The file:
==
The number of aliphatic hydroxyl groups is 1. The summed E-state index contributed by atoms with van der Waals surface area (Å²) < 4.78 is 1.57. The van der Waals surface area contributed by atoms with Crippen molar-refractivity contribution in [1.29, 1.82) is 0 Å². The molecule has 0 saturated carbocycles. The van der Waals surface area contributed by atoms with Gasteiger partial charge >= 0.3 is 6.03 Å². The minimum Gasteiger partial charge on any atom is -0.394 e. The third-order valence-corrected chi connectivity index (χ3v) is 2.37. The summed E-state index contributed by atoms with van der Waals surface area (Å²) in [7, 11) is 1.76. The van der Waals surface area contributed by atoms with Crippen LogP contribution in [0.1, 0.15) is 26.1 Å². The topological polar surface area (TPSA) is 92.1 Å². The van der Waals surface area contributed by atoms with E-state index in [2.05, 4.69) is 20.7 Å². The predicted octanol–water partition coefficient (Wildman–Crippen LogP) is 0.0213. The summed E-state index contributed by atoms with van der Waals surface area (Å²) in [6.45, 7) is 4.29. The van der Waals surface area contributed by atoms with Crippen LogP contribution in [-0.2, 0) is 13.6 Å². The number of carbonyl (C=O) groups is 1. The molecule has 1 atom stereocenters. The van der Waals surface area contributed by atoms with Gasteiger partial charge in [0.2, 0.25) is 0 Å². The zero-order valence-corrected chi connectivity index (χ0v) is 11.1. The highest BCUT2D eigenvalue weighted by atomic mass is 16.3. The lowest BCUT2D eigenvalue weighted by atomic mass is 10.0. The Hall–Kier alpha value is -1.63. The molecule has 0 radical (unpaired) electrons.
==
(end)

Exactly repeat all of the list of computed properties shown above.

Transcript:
The number of aliphatic hydroxyl groups is 1. The summed E-state index contributed by atoms with van der Waals surface area (Å²) < 4.78 is 1.57. The van der Waals surface area contributed by atoms with Crippen molar-refractivity contribution in [1.29, 1.82) is 0 Å². The molecule has 0 saturated carbocycles. The van der Waals surface area contributed by atoms with Gasteiger partial charge >= 0.3 is 6.03 Å². The minimum Gasteiger partial charge on any atom is -0.394 e. The third-order valence-corrected chi connectivity index (χ3v) is 2.37. The summed E-state index contributed by atoms with van der Waals surface area (Å²) in [7, 11) is 1.76. The van der Waals surface area contributed by atoms with Crippen LogP contribution in [0.1, 0.15) is 26.1 Å². The topological polar surface area (TPSA) is 92.1 Å². The van der Waals surface area contributed by atoms with E-state index in [2.05, 4.69) is 20.7 Å². The predicted octanol–water partition coefficient (Wildman–Crippen LogP) is 0.0213. The summed E-state index contributed by atoms with van der Waals surface area (Å²) in [6.45, 7) is 4.29. The van der Waals surface area contributed by atoms with Crippen LogP contribution in [-0.2, 0) is 13.6 Å². The number of carbonyl (C=O) groups is 1. The molecule has 1 atom stereocenters. The van der Waals surface area contributed by atoms with Gasteiger partial charge in [0.2, 0.25) is 0 Å². The zero-order valence-corrected chi connectivity index (χ0v) is 11.1. The highest BCUT2D eigenvalue weighted by atomic mass is 16.3. The lowest BCUT2D eigenvalue weighted by atomic mass is 10.0. The Hall–Kier alpha value is -1.63. The molecule has 0 radical (unpaired) electrons.